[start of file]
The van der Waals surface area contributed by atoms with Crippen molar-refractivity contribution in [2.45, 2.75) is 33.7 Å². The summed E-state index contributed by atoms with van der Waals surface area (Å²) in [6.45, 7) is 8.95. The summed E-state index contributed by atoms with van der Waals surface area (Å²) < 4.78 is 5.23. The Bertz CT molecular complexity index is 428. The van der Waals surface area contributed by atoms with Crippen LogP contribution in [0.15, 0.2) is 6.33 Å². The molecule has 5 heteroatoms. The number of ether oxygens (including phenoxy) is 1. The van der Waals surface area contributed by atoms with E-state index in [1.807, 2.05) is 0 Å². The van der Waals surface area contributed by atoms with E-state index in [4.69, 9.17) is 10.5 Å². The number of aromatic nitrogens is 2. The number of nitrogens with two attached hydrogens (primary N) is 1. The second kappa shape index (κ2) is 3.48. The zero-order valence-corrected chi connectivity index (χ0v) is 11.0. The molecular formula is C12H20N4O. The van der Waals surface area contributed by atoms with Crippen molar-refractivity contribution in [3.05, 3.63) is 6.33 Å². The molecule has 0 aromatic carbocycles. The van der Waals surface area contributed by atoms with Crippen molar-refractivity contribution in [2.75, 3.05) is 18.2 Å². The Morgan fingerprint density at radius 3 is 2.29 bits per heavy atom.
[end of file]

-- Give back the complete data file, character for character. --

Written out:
The van der Waals surface area contributed by atoms with Crippen molar-refractivity contribution in [2.45, 2.75) is 33.7 Å². The summed E-state index contributed by atoms with van der Waals surface area (Å²) in [6.45, 7) is 8.95. The summed E-state index contributed by atoms with van der Waals surface area (Å²) < 4.78 is 5.23. The Bertz CT molecular complexity index is 428. The van der Waals surface area contributed by atoms with Crippen LogP contribution in [0.15, 0.2) is 6.33 Å². The molecule has 5 heteroatoms. The number of ether oxygens (including phenoxy) is 1. The van der Waals surface area contributed by atoms with E-state index in [1.807, 2.05) is 0 Å². The van der Waals surface area contributed by atoms with E-state index in [4.69, 9.17) is 10.5 Å². The number of aromatic nitrogens is 2. The number of nitrogens with two attached hydrogens (primary N) is 1. The second kappa shape index (κ2) is 3.48. The zero-order valence-corrected chi connectivity index (χ0v) is 11.0. The molecular formula is C12H20N4O. The van der Waals surface area contributed by atoms with Crippen molar-refractivity contribution in [3.05, 3.63) is 6.33 Å². The molecule has 0 aromatic carbocycles. The van der Waals surface area contributed by atoms with Crippen molar-refractivity contribution in [2.75, 3.05) is 18.2 Å². The Morgan fingerprint density at radius 3 is 2.29 bits per heavy atom.